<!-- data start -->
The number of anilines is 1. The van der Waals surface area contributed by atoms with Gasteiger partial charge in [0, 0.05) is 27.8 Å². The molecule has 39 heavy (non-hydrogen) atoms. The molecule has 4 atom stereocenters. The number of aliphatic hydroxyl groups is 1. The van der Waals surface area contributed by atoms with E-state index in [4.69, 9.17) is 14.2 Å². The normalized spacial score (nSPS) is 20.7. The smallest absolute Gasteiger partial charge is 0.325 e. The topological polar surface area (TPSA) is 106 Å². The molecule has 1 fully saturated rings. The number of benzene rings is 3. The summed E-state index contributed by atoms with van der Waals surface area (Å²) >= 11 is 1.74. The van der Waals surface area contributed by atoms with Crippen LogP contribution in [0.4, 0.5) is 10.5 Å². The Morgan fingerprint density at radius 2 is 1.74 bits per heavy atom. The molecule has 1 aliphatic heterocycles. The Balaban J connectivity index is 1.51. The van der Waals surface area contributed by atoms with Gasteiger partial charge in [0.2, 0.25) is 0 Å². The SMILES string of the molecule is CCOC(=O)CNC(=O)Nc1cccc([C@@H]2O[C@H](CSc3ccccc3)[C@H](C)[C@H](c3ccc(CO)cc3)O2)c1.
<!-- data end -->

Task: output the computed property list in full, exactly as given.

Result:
The number of anilines is 1. The van der Waals surface area contributed by atoms with Gasteiger partial charge in [0, 0.05) is 27.8 Å². The molecule has 39 heavy (non-hydrogen) atoms. The molecule has 4 atom stereocenters. The number of aliphatic hydroxyl groups is 1. The van der Waals surface area contributed by atoms with E-state index in [4.69, 9.17) is 14.2 Å². The normalized spacial score (nSPS) is 20.7. The smallest absolute Gasteiger partial charge is 0.325 e. The topological polar surface area (TPSA) is 106 Å². The molecule has 1 fully saturated rings. The number of benzene rings is 3. The summed E-state index contributed by atoms with van der Waals surface area (Å²) >= 11 is 1.74. The van der Waals surface area contributed by atoms with Crippen LogP contribution in [0.4, 0.5) is 10.5 Å². The Morgan fingerprint density at radius 2 is 1.74 bits per heavy atom. The molecule has 1 aliphatic heterocycles. The Balaban J connectivity index is 1.51. The van der Waals surface area contributed by atoms with Gasteiger partial charge in [0.2, 0.25) is 0 Å². The SMILES string of the molecule is CCOC(=O)CNC(=O)Nc1cccc([C@@H]2O[C@H](CSc3ccccc3)[C@H](C)[C@H](c3ccc(CO)cc3)O2)c1.